This article is adapted from an episode of our podcast “Civic.” Click the audio player below to hear the full story.
Over the past several months, health care providers have been warning San Francisco officials that while the city was focused on fighting COVID-19, rates of HIV infection and related illnesses were creeping in the wrong direction.
From the very beginning, and throughout the HIV epidemic, which began in 1981, San Francisco led the way in prevention, care and treatment that came to be recognized around the world.
But that reputation is lagging, according to HIV activists and health care professionals in San Francisco, where more than 15,800 residents live with HIV. On March 21, dozens of HIV survivors, activists, politicians and health care providers held a die-in rally on the steps of City Hall to draw attention to the suffering among one of the city’s most vulnerable populations.
“We have people dying from HIV,” said a speaker named Junebug. “This is a reality. We can’t be silent. And sometimes you feel trapped and stigmatized. And even though it’s 2022, ignorance is so real. But how do we fight ignorance? Well, one way is we’re going to break the silence.”
Rally co-organizer Michael Rouppet, executive board member of the Harvey Milk LGBTQ Democratic Club, said that the San Francisco Department of Public Health’s 2020 HIV epidemiology report revealed the need for renewed efforts in the fight against HIV.
“I’m a long-term survivor with HIV,” Rouppet said. “We’ve survived, now, two pandemics. And what we’re seeing happening with the recent epidemiological report is that San Francisco is losing the opportunity to be a trailblazer.”
In 2016, the city launched an initiative called Getting to Zero with these goals: zero new HIV infections, zero HIV deaths and zero HIV stigma by 2025. The strategy calls for three initiatives. The first is expanding the awareness about and use of pre-exposure prophylaxis — aka Prep — a daily pill that reduces the risk of HIV infection by 99%. The second is Rapid — the Rapid ART Program Initiative for HIV Diagnoses — which allows newly diagnosed HIV patients to quickly access antiretroviral therapy through several clinical hubs around the city. The third focuses on retention — making sure patients with unstable housing or mental health issues, or who are suffering from addiction, still regularly engage in HIV care and treatment.
The strategy was showing signs of success every year. By 2019, the Department of Public Health’s Annual HIV Epidemiology Report revealed that new HIV diagnoses had dropped to a record low of 166 — down 19% from the previous year. Nearly all the cases were linked to care within a month, and 78% were virally suppressed within six months after receiving a diagnosis.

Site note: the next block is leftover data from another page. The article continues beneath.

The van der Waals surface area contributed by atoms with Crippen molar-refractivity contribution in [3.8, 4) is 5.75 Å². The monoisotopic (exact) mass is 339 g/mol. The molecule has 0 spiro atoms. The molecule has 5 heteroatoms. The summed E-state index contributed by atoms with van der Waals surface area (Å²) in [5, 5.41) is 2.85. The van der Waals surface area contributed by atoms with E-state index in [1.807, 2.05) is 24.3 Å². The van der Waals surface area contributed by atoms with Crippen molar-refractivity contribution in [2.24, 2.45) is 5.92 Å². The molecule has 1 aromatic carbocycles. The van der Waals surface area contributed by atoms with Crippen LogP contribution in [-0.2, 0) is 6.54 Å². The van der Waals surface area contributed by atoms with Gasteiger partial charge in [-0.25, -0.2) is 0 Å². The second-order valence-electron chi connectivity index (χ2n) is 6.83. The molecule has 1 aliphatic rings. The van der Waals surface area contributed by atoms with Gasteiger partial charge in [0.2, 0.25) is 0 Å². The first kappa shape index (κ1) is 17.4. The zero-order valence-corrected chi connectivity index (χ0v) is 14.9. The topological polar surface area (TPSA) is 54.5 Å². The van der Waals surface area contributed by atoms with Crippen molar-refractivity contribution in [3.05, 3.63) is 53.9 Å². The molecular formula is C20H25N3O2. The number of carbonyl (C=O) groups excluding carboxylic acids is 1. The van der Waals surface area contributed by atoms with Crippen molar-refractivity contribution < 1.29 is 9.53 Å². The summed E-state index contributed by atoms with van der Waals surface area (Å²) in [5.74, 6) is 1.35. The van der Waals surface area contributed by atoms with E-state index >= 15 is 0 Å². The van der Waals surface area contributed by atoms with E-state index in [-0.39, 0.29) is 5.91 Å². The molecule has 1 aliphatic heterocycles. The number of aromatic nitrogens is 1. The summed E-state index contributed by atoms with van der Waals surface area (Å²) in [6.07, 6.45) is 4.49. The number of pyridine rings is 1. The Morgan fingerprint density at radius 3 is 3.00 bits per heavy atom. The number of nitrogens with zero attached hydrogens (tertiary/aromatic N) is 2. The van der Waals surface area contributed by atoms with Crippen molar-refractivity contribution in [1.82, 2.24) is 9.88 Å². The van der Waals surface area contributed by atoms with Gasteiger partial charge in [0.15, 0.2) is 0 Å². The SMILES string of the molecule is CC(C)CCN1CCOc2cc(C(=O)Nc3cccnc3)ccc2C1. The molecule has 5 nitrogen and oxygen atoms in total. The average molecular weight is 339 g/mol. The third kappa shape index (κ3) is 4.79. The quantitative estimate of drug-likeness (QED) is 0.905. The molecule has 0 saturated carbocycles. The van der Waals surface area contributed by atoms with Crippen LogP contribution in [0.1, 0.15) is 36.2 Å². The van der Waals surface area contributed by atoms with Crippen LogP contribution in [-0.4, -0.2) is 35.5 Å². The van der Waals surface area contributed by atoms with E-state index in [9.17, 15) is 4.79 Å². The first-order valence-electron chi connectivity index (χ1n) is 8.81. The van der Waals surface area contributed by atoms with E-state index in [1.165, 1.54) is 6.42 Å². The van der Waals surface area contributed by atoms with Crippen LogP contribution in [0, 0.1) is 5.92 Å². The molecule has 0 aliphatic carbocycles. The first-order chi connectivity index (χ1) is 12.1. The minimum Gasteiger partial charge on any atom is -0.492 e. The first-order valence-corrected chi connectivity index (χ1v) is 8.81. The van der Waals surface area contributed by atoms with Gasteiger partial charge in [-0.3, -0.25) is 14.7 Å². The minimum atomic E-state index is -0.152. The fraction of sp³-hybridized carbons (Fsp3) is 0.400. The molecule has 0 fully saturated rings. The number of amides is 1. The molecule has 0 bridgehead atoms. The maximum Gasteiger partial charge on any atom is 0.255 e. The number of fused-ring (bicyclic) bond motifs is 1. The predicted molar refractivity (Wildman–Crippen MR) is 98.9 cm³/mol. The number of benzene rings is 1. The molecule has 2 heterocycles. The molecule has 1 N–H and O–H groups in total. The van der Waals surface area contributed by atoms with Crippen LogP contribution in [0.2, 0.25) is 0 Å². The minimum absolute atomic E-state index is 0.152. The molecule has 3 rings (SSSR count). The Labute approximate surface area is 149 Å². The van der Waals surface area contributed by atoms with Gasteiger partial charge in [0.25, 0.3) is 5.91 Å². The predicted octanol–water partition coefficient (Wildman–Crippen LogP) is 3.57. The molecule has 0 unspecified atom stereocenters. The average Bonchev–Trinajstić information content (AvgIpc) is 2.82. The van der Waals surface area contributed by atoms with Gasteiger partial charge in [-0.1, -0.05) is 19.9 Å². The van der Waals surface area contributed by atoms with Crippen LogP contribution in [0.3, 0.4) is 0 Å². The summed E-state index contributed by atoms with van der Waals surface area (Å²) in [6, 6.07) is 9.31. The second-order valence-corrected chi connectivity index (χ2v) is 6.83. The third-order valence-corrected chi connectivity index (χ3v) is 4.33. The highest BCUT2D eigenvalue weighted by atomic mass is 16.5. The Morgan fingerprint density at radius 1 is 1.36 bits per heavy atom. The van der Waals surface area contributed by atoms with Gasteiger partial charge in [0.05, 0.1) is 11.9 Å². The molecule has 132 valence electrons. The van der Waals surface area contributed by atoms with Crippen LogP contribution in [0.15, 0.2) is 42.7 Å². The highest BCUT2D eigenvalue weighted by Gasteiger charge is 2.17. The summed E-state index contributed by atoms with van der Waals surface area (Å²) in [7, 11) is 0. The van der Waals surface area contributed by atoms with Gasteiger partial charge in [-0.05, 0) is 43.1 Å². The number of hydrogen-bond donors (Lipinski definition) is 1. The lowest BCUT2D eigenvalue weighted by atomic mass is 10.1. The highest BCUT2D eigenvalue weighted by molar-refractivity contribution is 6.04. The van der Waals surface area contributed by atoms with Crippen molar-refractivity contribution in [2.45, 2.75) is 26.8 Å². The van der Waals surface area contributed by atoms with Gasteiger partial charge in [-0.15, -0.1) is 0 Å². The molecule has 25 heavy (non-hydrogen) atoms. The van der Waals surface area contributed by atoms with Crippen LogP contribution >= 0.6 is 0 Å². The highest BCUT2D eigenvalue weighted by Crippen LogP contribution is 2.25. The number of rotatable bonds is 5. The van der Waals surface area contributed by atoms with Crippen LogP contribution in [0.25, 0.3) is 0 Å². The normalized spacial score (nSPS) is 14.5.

This is important because high viral loads can lead a patient to progress to AIDS. Virological suppression means that the amount of HIV in the body is minimal enough to keep the immune system working and to prevent illness.
But that viral suppression trend began reversing course during the COVID-19 pandemic, said Dr. Monica Gandhi, director of Ward 86 at Zuckerberg San Francisco General Hospital, one of the oldest HIV clinics in the country.
The number of virus-related deaths had been consistently declining until last year when it rose to 160 from 137 the previous year. That reversal may be linked to the shelter-in-place order issued on March 16, 2020, Gandhi said. It meant that in-person care was converted to telephone medicine. And for patients who have substance use issues or are marginally housed, finding a quiet, private space to call a health care provider can be challenging.
Prior to the pandemic, 75% of city residents with HIV were virologically suppressed. That went down to 70% during the pandemic. And among the homeless population, it fell from 39% to 20%.
“We saw a lot of people being admitted to the hospital with opportunistic infections and who were quite ill because their viral loads were up and subsequently their T cells were down,” Gandhi said. “So, the slippage was very obvious.”
Higher viral loads can also lead to higher rates of HIV infection in the community. It remains to be seen whether the rate of infection has gone up because testing rates plummeted by nearly half during the pandemic.
“I will say, anecdotally, we’ve seen a lot of new diagnoses at Ward 86,” Gandhi said. “Many of these new diagnoses are in women and populations that we haven’t seen so much before. And so now, only with systematic testing, will we know the impact of transmission.”
CORRECTION 06/02/2022: Deletes incorrect reference to Hepatitis C at top of story.